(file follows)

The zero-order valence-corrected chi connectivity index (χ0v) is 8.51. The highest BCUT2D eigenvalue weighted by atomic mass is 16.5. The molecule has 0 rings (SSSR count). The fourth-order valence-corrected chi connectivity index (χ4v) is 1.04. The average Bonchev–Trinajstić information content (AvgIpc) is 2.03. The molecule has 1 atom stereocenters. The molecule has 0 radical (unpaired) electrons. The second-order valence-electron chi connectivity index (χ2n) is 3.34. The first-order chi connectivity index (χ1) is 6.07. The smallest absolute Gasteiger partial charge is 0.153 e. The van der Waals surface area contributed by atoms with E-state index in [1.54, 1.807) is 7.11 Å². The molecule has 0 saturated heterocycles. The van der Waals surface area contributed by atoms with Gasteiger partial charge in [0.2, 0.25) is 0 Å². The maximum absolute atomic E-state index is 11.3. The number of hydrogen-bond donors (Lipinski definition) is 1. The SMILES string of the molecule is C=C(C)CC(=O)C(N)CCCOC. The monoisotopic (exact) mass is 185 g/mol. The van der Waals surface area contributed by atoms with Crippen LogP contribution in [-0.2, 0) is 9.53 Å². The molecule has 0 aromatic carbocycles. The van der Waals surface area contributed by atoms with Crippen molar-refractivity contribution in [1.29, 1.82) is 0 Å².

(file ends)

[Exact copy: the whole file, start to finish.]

The zero-order valence-corrected chi connectivity index (χ0v) is 8.51. The highest BCUT2D eigenvalue weighted by atomic mass is 16.5. The molecule has 0 rings (SSSR count). The fourth-order valence-corrected chi connectivity index (χ4v) is 1.04. The average Bonchev–Trinajstić information content (AvgIpc) is 2.03. The molecule has 1 atom stereocenters. The molecule has 0 radical (unpaired) electrons. The second-order valence-electron chi connectivity index (χ2n) is 3.34. The first-order chi connectivity index (χ1) is 6.07. The smallest absolute Gasteiger partial charge is 0.153 e. The van der Waals surface area contributed by atoms with E-state index in [1.54, 1.807) is 7.11 Å². The molecule has 0 saturated heterocycles. The van der Waals surface area contributed by atoms with Gasteiger partial charge in [0.2, 0.25) is 0 Å². The maximum absolute atomic E-state index is 11.3. The number of hydrogen-bond donors (Lipinski definition) is 1. The SMILES string of the molecule is C=C(C)CC(=O)C(N)CCCOC. The monoisotopic (exact) mass is 185 g/mol. The van der Waals surface area contributed by atoms with Crippen LogP contribution in [-0.2, 0) is 9.53 Å². The molecule has 0 aromatic carbocycles. The van der Waals surface area contributed by atoms with Crippen molar-refractivity contribution in [1.29, 1.82) is 0 Å².